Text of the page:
The Unexpected Parenting Lesson I Learned from Potty Training

When my older son, H, was almost two years old, a girlfriend of mine came over for a play-date with her almost four-year-old. The boys were playing when my girlfriend’s son announced, “I need my diaper changed!” My girlfriend turned to me and nonchalantly explained that her son “wasn’t quite potty trained” yet. I nodded empathetically while thinking, Geez, he’s almost four, don’t you think you should step it up a notch?

Cut to two years later…

A few days before H’s fourth birthday, I was standing in his bedroom changing his dirty diaper, the contents of which appeared to have come from a grown man, not an almost-four-year-old. Bad visual, I know.

Let me explain.

When H was two-and-a-half, we decided to potty train. After consulting several friends and a couple of “experts,” my husband and I agreed to do a “naked weekend.”

We would stay home all weekend, give H plenty of water, let him run around naked, and bring him to the potty every 15-20 minutes. By the end of the weekend, we were told, he would be potty trained. It sounded easy enough.

Except it wasn’t.

H did not want to be naked, did not want to drink extra water, and had ZERO interest in peeing in the potty let alone sitting on it.

Message received- potty training was not happening.

“Not to worry,” one expert told us. “He’s just not ready.” She’s right, we thought, no big deal. We’ll just wait a couple of months and give it another try.

Besides, even though he was starting preschool in the fall, they didn’t require him to be potty trained. Plus, I’d read that boys aren’t usually ready until they are three. We had plenty of time! I wasn’t concerned.

We waited and tried again. No dice. A few more months went by and we gave it another go. Once again, H refused to go anywhere near the potty and had a massive meltdown when I even mentioned the word underpants.

I was officially getting worried. Even a little panicked. He was three years and nine months now. All of his friends were potty trained. Was there something more going on? Was it sensory-related? What did it mean?

I decided to have a talk with H. Doing an Oscar-worthy acting performance to conceal my anxiety, I calmly and nonchalantly asked him why he didn’t want to go pee pee in the potty. Without hesitating, and with complete confidence, he said, “Mom, I’ll do it when I’m four.”

Oh, I thought. Well, that seems reasonable. The "something more going on" was simply his desire to be in control. Being a control-seeker myself, I decided to let it go and to trust him. “Um, ok,” I responded, “thanks for letting me know.”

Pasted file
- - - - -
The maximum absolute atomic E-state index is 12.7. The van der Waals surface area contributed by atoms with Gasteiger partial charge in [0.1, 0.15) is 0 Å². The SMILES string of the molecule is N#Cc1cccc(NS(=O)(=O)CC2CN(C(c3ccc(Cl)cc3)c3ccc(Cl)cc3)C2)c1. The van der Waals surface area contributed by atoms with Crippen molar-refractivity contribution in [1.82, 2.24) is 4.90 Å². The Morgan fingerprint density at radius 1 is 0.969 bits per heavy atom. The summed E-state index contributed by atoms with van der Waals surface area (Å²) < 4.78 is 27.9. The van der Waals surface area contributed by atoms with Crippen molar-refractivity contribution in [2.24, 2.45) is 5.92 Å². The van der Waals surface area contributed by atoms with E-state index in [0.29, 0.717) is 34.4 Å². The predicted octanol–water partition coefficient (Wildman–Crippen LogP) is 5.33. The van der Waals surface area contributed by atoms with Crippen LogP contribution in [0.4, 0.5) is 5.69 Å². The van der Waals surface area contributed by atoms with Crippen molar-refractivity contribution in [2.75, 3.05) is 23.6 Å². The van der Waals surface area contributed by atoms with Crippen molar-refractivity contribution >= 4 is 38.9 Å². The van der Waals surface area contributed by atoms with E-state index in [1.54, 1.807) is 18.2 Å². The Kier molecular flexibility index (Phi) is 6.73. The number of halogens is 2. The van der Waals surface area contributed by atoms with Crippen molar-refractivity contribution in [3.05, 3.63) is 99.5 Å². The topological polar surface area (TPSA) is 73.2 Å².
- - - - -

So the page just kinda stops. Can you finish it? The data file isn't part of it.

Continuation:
There was no more mention of underwear or pee pee in the potty until the day after his fourth birthday when I came downstairs with a pair of underwear in my hands and stated, “H, you’re four now. What do you think?” He looked at the underwear, looked up at me, contemplated for a moment, and then said, “Ok, Mom. I’m ready.”

And that was that. He was pee pee trained that day.

My takeaway? As parents, we have so many expectations of our children- what kinds of things they should be doing, when they should be doing them, and how they should be doing them.

Sometimes our kids have their own expectations that are different from ours, and sometimes we just have to be ok with it. Letting go of our "shoulds" can make life a lot easier.

Oh, and as for number two potty training...well, that’s a whole other post!

It's common for sensory-sensitive kids to have trouble with potty-training. If your child is struggling, click here to schedule a free 30 minute strategy session. I'll walk you through some simple strategies you can use to make it a smoother (no pun intended!) experience.

How did potty training go for your child? Did his/her sensory issues make it challenging? What helped? Leave your comments below, the Sensory Mom Community and I would love to hear from you.


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Hi! I'm Cameron, mom of two incredible, "differently-wired" boys who have sensory processing challenges, wife of a nerdy surfer, mindfulness practitioner and Parenting Coach with master's degrees in education and psychology.